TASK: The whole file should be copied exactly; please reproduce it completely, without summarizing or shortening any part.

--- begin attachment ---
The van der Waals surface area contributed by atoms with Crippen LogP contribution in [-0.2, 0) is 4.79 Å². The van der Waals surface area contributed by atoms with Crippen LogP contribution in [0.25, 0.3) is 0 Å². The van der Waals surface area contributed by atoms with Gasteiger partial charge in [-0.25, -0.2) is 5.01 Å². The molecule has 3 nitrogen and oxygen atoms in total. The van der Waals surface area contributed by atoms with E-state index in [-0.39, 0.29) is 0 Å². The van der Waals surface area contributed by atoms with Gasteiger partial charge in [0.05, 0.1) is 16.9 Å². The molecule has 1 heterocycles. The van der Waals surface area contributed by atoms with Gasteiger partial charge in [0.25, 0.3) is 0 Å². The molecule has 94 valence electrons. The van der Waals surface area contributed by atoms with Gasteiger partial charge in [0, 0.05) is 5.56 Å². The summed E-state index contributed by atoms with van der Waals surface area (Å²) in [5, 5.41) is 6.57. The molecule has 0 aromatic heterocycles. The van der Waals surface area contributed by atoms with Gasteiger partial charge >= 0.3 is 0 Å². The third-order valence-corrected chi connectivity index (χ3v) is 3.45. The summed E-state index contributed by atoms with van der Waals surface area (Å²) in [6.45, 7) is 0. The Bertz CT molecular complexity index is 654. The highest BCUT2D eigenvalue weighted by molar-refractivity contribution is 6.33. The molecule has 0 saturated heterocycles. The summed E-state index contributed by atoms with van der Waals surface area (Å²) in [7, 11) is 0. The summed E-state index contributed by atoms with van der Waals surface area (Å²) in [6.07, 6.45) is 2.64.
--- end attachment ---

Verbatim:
The van der Waals surface area contributed by atoms with Crippen LogP contribution in [-0.2, 0) is 4.79 Å². The van der Waals surface area contributed by atoms with Crippen LogP contribution in [0.25, 0.3) is 0 Å². The van der Waals surface area contributed by atoms with Gasteiger partial charge in [-0.25, -0.2) is 5.01 Å². The molecule has 3 nitrogen and oxygen atoms in total. The van der Waals surface area contributed by atoms with E-state index in [-0.39, 0.29) is 0 Å². The van der Waals surface area contributed by atoms with Gasteiger partial charge in [0.05, 0.1) is 16.9 Å². The molecule has 1 heterocycles. The van der Waals surface area contributed by atoms with Gasteiger partial charge in [0.25, 0.3) is 0 Å². The molecule has 94 valence electrons. The van der Waals surface area contributed by atoms with Gasteiger partial charge in [0, 0.05) is 5.56 Å². The summed E-state index contributed by atoms with van der Waals surface area (Å²) in [5, 5.41) is 6.57. The molecule has 0 aromatic heterocycles. The van der Waals surface area contributed by atoms with Gasteiger partial charge >= 0.3 is 0 Å². The third-order valence-corrected chi connectivity index (χ3v) is 3.45. The summed E-state index contributed by atoms with van der Waals surface area (Å²) in [6.45, 7) is 0. The Bertz CT molecular complexity index is 654. The highest BCUT2D eigenvalue weighted by molar-refractivity contribution is 6.33. The molecule has 0 saturated heterocycles. The summed E-state index contributed by atoms with van der Waals surface area (Å²) in [7, 11) is 0. The summed E-state index contributed by atoms with van der Waals surface area (Å²) in [6.07, 6.45) is 2.64.